Volume IV: What works, what matters, what lasts
– Anne McElwee Reeve, Associate Professor of Chemistry- Lynchburg College
Faculty and administrators need quantitative data about whether or not what they are doing every day is effective and long lasting. Reeve demonstrates that an institution-wide assessment program can have a profound effect on what faculty do in the classroom.
Communication, Communication, Communication: Connecting Assessment to Enhancing Student Learning
– Donna L. Sundre, Center for Assessment & Research Studies- James Madison University
Strong assessment programs are nurtured and sustained with clear communication. If assessment of student learning is to succeed, it must be communicated to each constituent group- students, faculty and administrators. If the goals are not clearly communicated in the beginning, the community may feel threatened by new assessment programs.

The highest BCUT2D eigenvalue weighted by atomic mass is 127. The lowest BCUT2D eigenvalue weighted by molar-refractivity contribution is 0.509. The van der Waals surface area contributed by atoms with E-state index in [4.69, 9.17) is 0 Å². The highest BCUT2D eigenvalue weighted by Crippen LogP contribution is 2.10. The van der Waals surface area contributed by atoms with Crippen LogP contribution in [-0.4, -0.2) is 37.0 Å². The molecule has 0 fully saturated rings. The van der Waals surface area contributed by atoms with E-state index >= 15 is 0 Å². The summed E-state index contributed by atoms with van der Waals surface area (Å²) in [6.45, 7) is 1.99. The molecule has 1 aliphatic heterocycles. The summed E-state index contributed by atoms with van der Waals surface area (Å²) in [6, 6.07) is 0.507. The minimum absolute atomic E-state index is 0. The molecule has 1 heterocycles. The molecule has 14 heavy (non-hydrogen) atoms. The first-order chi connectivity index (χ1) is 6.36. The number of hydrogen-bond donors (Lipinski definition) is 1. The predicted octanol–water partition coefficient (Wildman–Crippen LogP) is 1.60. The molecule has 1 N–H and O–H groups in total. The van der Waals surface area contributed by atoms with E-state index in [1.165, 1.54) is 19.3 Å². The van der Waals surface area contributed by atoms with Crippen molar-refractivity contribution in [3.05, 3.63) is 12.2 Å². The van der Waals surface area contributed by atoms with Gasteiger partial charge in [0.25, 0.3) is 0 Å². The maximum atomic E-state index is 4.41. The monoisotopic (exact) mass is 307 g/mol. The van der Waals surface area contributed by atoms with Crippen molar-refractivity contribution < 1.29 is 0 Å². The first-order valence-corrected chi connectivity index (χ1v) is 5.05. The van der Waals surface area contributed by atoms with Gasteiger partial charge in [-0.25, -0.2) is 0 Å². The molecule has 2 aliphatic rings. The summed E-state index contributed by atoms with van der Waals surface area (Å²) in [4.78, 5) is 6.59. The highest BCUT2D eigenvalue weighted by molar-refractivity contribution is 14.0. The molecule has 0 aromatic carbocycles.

What matters: A PKAL essay
The need for collaborating communities
– Jeanne L. Narum, Director– Project Kaleidoscope
Taking the kaleidoscopic perspective on institutional transformation requires examining how the changing context calls for different kinds of collaborating communities pursuing new visions of institutional distinction.
What works - A PKAL essay
A community that "works"
- Adapted from PKAL Occasional Paper
In PKAL-sponsored events over the years, participants have reflected on how the character of their community affects the process of planning, building, and sustaining strong programs.
- Keck/PKAL consultancy reports
Interdisciplinary Programs Across Multiple Campuses
Implementing Institution-wide Interdisciplinary Programs
How to ensure institutional policies and practices support and sustain interdisciplinary programs has been the focus on several Keck/PKAL consultancies.
Case study from the 2000 PKAL F21 National Assembly
Considering institutional issues: Interdisciplinary programs
A case study from the 2000 PKAL F21 Assembly provides a learning opportunity for those seeking to establish interdisciplinary programs.